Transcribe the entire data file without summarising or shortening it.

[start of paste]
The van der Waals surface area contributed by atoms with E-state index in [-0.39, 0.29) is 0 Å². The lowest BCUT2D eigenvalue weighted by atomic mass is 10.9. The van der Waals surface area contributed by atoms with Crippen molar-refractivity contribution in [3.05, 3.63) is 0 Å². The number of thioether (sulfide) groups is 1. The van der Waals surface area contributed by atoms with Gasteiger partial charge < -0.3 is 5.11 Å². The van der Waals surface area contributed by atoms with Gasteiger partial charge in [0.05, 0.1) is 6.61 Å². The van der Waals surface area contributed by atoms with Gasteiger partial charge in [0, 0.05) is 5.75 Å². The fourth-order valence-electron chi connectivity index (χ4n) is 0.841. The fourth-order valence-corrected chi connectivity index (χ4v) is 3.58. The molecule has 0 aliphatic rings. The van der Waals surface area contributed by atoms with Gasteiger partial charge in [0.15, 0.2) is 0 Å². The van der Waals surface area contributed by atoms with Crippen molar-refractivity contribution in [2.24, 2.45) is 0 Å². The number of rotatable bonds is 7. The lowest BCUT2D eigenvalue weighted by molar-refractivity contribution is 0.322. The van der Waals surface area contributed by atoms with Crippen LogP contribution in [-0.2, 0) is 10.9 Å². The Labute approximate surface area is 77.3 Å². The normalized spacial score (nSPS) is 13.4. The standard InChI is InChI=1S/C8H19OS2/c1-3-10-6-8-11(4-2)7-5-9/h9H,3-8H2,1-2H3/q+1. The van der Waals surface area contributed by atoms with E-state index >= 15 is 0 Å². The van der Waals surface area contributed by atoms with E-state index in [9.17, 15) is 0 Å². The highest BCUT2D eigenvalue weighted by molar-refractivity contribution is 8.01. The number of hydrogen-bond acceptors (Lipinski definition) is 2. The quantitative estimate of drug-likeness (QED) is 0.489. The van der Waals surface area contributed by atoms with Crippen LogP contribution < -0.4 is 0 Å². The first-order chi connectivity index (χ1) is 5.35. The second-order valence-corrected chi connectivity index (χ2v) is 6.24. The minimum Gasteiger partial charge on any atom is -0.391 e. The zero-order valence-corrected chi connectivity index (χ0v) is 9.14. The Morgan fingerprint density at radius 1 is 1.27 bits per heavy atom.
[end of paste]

The van der Waals surface area contributed by atoms with E-state index in [-0.39, 0.29) is 0 Å². The lowest BCUT2D eigenvalue weighted by atomic mass is 10.9. The van der Waals surface area contributed by atoms with Crippen molar-refractivity contribution in [3.05, 3.63) is 0 Å². The number of thioether (sulfide) groups is 1. The van der Waals surface area contributed by atoms with Gasteiger partial charge < -0.3 is 5.11 Å². The van der Waals surface area contributed by atoms with Gasteiger partial charge in [0.05, 0.1) is 6.61 Å². The van der Waals surface area contributed by atoms with Gasteiger partial charge in [0, 0.05) is 5.75 Å². The fourth-order valence-electron chi connectivity index (χ4n) is 0.841. The fourth-order valence-corrected chi connectivity index (χ4v) is 3.58. The molecule has 0 aliphatic rings. The van der Waals surface area contributed by atoms with Gasteiger partial charge in [0.15, 0.2) is 0 Å². The van der Waals surface area contributed by atoms with Crippen molar-refractivity contribution in [2.24, 2.45) is 0 Å². The number of rotatable bonds is 7. The lowest BCUT2D eigenvalue weighted by molar-refractivity contribution is 0.322. The van der Waals surface area contributed by atoms with Crippen LogP contribution in [-0.2, 0) is 10.9 Å². The Labute approximate surface area is 77.3 Å². The normalized spacial score (nSPS) is 13.4. The standard InChI is InChI=1S/C8H19OS2/c1-3-10-6-8-11(4-2)7-5-9/h9H,3-8H2,1-2H3/q+1. The van der Waals surface area contributed by atoms with E-state index >= 15 is 0 Å². The van der Waals surface area contributed by atoms with E-state index in [9.17, 15) is 0 Å². The highest BCUT2D eigenvalue weighted by molar-refractivity contribution is 8.01. The number of hydrogen-bond acceptors (Lipinski definition) is 2. The quantitative estimate of drug-likeness (QED) is 0.489. The van der Waals surface area contributed by atoms with Crippen LogP contribution < -0.4 is 0 Å². The first-order chi connectivity index (χ1) is 5.35. The second-order valence-corrected chi connectivity index (χ2v) is 6.24. The minimum Gasteiger partial charge on any atom is -0.391 e. The zero-order valence-corrected chi connectivity index (χ0v) is 9.14. The Morgan fingerprint density at radius 1 is 1.27 bits per heavy atom.